DR: Well this is a great story. Do you mind if I ask you what you might be working on next? I would imagine that it is going to be fascinating.

JC: I don't know. There are so many stories that I want to write. Nicholas Kristof wrote a story about a young man from southern Sudan, one of the lost boys. This boy was one of the found boys. He eventually made it to Yale. He is a freshman at Yale. Against all odds he ended up at Yale. I would love to do that book, his story. However, Tracy Kidder wrote that book and he might have just cornered the market...

I recently did an article for Outside Magazine about a sailing trip I did through Micronesia. I went with the worlds last star navigators sailing through Micronesia. They navigate entirely by the stars. They sail in these sailing canoes made of mahogany and breadfruit and they navigate without compass, without GPS. They live on these tiny little islands in Micronesia, the Caroline Islands, which is actually just south of Saipan. It was a remarkable thing. There would be a tiny island of one hundred and fifty people separated from the next island by seventy miles and that's the closest neighbor to these people. They have managed to maintain this culture. They call themselves the people of the sea and they have managed to maintain this seafaring culture that has not been affected by the outside world and I was thinking of going to live with them for a year and also bring my family. So, that's a possibility.

I would like to go back to a story that is a bit more like The Final Frontiersman a bit more of an adventure story or a travel story. We'll see. There are a ton of stories to be written about out there but unfortunately I only have one life. If only I had three more lives ahead of me...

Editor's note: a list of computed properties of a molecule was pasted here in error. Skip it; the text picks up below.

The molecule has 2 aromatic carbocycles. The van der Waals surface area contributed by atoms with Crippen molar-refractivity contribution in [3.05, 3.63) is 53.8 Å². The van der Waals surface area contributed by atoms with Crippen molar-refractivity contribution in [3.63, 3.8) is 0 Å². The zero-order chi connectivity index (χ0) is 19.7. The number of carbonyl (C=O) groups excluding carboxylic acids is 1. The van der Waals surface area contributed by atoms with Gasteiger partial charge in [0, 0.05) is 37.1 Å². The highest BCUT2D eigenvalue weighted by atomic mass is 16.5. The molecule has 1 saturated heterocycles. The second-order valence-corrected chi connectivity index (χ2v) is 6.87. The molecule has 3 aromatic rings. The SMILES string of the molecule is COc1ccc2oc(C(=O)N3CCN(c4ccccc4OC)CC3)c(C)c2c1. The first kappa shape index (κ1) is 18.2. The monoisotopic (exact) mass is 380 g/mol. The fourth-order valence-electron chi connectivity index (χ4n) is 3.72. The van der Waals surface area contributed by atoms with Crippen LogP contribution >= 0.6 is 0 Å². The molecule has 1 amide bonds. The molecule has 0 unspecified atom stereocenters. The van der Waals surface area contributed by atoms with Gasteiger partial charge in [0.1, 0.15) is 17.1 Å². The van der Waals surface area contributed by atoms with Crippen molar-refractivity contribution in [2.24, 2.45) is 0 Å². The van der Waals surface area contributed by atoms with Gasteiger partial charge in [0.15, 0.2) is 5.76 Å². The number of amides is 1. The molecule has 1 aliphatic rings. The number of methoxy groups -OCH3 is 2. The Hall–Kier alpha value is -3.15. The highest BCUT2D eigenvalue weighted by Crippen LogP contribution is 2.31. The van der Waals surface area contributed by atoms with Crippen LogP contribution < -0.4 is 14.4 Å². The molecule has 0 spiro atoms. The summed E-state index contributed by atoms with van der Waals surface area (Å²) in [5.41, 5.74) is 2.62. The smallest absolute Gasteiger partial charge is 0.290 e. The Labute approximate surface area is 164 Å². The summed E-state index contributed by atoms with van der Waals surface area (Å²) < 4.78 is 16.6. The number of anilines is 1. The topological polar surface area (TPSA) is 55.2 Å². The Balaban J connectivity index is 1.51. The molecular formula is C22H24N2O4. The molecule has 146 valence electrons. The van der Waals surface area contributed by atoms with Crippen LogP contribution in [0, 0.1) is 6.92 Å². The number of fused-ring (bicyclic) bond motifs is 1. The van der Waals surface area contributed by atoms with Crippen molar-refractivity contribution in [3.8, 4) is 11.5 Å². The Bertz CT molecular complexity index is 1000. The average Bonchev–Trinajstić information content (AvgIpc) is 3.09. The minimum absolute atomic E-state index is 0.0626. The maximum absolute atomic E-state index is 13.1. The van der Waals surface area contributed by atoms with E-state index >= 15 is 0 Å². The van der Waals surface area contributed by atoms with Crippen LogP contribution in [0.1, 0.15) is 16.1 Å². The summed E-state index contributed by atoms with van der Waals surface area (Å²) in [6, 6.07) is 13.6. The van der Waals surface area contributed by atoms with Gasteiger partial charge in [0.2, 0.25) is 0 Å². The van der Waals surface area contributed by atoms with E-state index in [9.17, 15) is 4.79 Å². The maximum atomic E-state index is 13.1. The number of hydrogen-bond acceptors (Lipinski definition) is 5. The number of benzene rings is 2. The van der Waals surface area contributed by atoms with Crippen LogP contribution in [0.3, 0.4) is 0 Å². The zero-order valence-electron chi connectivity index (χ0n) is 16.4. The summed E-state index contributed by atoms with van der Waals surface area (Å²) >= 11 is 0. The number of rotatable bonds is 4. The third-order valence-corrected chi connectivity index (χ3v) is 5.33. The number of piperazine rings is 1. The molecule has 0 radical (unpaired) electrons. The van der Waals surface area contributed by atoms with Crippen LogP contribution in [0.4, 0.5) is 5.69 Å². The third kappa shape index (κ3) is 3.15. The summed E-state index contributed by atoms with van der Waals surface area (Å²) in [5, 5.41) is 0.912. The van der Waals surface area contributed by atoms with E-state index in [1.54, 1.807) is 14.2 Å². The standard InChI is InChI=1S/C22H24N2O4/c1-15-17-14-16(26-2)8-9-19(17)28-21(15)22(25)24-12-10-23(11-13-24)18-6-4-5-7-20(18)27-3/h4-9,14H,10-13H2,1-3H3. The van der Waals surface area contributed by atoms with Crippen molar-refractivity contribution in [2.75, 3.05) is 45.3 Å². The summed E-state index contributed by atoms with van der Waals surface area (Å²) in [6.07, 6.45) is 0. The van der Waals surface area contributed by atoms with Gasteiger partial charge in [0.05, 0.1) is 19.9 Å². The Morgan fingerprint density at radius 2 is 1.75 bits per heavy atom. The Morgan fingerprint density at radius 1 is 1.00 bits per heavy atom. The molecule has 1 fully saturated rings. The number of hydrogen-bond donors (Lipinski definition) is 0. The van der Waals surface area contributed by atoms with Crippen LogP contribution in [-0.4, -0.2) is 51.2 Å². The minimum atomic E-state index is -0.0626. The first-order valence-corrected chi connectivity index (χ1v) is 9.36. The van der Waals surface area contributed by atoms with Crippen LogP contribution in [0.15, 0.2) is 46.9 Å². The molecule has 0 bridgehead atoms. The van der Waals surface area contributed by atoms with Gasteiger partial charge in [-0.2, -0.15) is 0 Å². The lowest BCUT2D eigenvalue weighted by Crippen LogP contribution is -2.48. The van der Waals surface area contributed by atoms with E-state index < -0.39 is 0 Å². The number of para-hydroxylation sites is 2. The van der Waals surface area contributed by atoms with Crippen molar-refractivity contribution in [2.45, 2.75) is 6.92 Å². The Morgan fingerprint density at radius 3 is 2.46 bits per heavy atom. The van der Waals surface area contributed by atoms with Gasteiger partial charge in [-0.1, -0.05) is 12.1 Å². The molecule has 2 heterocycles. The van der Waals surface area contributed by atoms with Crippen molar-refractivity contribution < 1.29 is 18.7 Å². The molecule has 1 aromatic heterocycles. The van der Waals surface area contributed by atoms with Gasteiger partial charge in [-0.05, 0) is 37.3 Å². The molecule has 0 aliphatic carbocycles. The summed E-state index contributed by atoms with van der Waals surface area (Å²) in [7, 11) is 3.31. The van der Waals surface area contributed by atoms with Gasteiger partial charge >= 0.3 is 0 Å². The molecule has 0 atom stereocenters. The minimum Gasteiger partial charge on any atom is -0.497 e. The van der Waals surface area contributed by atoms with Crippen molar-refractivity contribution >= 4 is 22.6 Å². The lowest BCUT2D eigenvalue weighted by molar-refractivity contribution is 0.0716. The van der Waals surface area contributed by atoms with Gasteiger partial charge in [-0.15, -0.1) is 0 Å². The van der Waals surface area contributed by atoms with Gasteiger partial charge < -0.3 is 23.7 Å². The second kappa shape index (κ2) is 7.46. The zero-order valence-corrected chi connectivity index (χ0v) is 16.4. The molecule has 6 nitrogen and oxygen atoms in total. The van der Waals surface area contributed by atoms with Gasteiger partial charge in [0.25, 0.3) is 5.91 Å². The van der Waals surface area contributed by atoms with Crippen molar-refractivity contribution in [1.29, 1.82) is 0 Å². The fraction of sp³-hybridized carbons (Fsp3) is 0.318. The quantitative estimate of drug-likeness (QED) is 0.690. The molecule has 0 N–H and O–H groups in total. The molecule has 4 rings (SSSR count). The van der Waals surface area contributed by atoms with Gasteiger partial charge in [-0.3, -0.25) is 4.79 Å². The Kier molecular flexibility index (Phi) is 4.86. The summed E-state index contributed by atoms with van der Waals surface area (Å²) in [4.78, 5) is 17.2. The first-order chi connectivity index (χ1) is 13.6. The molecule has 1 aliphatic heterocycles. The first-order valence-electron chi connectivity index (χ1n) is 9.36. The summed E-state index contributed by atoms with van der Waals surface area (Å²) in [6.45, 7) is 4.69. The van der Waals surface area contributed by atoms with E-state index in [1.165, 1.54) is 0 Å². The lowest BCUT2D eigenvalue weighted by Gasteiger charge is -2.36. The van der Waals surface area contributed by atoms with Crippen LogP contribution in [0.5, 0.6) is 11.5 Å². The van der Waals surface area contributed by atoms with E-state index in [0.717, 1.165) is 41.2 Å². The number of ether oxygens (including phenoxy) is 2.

DR: Well on that note James can you tell me, a hundred years from now what do you want to be remembered for?

JC: Oh my gosh! Nobody has ever asked me that. I'd like to be remembered first and foremost as a good dad, a good husband, a good man to my friends and family and gosh, I would love to be remembered as somebody who wrote books that were important.

Thanks James!

The Ghost Mountain Boys

"James Campbell's THE GHOST MOUNTAIN BOYS is one of those rare World War II tales that really do deserve to be retold. Thoroughly researched and expertly written, this engaging narrative will please both military historians and readers looking for an exciting odyssey of extraordinary courage and determination."
--Alex Kershaw, author of The Longest Winter and The Few

"The boys of Wisconsin and Michigan who crossed the hellish jungles of New Guinea and laid down their lives in MacArthur's crusade for the Pacific—and their wives, sweethearts and children—can finally rest easy. James Campbell's Ghost Mountain Boys is the literary monument they deserve. As riveting as Black Hawk Down and as gut-wrenching as Ghost Soldiers, Campbell's account reminds us of their endurance, sacrifice, and heroism--and also of what a privilege it is to be an American."
--Dean King, author of Skeletons on the Zahara

"The Buna campaign in New Guinea was one of the most awful slogs of World War II and one of the least reported. Now we are fortunate to have James Campbell's outstanding Ghost Mountain Boys illuminate the heroes of the 32nd Division."
--James Bradley, author of Flags of our Fathers and Flyboys